Dec. 7, 1909 Lovingston Nelson County Virginia, USA
Sep. 11, 2008 Lynchburg Lynchburg City Virginia, USA
Alice Gertrude Wheeler Early Thompson entered into The Church Triumphant Thursday, Sept. 11, 2008. She was born Dec. 7, 1909, in Lovingston, the second of three children born to the Rev. L. Hunter Early, a minister in the Virginia Methodist Conference, and Louise Wheeler Early. Her elder brother was Dr. William Ashby Early. Her sister is Louise Hunter Early Adkinson of Lynchburg. She was a relative of Jubal Anderson Early, General in the Army of the Confederate States of America.
Mrs. Thompson was the wife of her beloved Claude Astor Thompson of Lynchburg. Her father officiated at their wedding on Aug. 19, 1939, in Court Street Methodist Church, founded by her ancestor, Bishop John Early, in 1850. Mr. and Mrs. Thompson were blessed to spend sixty years together as husband and wife.
Mrs. Thompson graduated from Blackstone College in Blackstone, where she was May Queen. She also graduated from Mary Washington College in Fredericksburg. Mrs. Thompson was an educator who never tired of learning and teaching. As an educator, Mrs. Thompson shared her love of Virginia history with her students, as well as with her children and grandchildren. She led many informal field trips throughout Lynchburg and Virginia, telling fascinating stories of people, places, and events.
Mrs. Thompson had a love of sports and games and taught physical education in high school and in college. She was a member of the American Association of University Women, as well as the Delta Kappa Gamma Society. She participated with determination in many sports including basketball, field hockey, softball, swimming, horseback riding, and golf. She and Mr. Thompson shared a passion for tennis, playing until well into their eighties. Mrs. Thompson also loved board and card games and said that she knew that "Heaven will be filled with games!"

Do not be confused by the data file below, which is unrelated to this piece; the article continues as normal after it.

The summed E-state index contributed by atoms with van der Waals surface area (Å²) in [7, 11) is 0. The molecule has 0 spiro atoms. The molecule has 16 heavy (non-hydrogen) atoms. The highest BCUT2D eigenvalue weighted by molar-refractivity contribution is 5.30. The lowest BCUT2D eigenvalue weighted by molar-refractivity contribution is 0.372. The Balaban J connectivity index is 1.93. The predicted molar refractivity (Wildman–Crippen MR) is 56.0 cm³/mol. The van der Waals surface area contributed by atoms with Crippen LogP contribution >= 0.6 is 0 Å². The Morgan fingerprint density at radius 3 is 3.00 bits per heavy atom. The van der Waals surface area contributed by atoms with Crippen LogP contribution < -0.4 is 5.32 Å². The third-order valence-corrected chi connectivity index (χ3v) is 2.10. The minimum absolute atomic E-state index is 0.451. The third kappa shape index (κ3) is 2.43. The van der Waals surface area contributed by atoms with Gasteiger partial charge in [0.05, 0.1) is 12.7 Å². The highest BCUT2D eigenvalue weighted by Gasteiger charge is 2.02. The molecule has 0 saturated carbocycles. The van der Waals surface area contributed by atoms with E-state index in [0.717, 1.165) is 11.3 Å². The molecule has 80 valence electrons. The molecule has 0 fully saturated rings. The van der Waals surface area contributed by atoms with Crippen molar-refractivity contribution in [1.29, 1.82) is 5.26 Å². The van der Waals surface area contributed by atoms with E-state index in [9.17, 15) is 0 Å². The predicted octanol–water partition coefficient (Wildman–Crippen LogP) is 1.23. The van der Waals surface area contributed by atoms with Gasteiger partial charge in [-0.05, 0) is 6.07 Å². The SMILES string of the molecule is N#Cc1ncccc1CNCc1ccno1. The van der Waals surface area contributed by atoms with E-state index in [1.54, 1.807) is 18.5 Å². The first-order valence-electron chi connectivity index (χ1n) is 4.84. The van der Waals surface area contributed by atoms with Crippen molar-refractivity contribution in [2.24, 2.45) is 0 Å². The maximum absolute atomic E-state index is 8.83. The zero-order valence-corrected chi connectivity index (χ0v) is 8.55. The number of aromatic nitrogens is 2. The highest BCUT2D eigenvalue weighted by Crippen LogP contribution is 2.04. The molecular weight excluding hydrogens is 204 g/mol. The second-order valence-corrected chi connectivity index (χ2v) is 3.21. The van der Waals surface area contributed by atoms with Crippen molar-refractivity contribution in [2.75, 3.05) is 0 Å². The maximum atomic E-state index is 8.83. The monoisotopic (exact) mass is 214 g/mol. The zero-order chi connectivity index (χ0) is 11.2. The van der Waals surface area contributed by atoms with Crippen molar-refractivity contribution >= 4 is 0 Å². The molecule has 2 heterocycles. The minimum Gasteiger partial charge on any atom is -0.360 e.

Through the Lynchburg Museum System, Mrs. Thompson was able to share the story of historic Lynchburg with the community. She was a member of the Lynchburg Women's Club and the Daughters of the American Revolution. She also served as a docent at the Point of Honor and at the Old Lynchburg Courthouse. On Election Days, Mrs. Thompson served at her voting precinct. Mrs. Thompson enjoyed decorating with flowers and plant materials and was a member of the Dogwood Garden Club. Both Mr. and Mrs. Thompson enjoyed painting. Their family has many of their paintings depicting their loves, travels, and interests.
Court Street Methodist Church was the center of Mrs. Thompson's life, and she was devoted to the services, activities, and celebrations of her church. Her children and grandchildren were baptized at Court Street, and both of her children were married there as well. The church was the heart of her family.
Mrs. Thompson is survived by her daughters Alice Brooking Thompson DuPriest of Athens, Ga. and Ann Early Thompson Miller and husband, Samuel, of Roanoke. She is loved by her six grandchildren, Read Thompson DuPriest and wife, Joanna, of Springdale, Ark., Bradford Early Miller and wife, Allison, of Alexandria, Elizabeth Hunter Huber and husband, Adam, of Atlanta, Ga., Sarah Alice Miller of Roanoke, Molly Ann DuPriest of Durham, N.C., and Alan Thompson Miller of Roanoke. She is survived by two great-granddaughters, Ava Garbush DuPriest and Brooke Elizabeth Huber.
Mrs. Thompson is also survived by her sister Louise Early Adkinson (Mrs. Neville Keith Adkinson) of Lynchburg, a nephew, Neville Keith Adkinson, Jr. of Lynchburg, and a niece Janet Ferrell Lawson and husband, Jim, of Clemmons, N.C.
The family is especially grateful for the loving, tender care given to their mother and grandmother by Lorraine Scott, Christabel Turner, Fatemeh Karimzadeh, and Renita Stone Garner.
A memorial service celebrating the life of Mrs. Thompson will be held at 11 a.m. Thursday, Sept. 18, 2008, at Court Street United Methodist Church, 621 Court Street, Lynchburg, VA 24504.
In lieu of flowers, the family suggests a contribution be made to Court Street United Methodist Church or to a charity of personal choice. Published in The News & Advance on September 14, 2008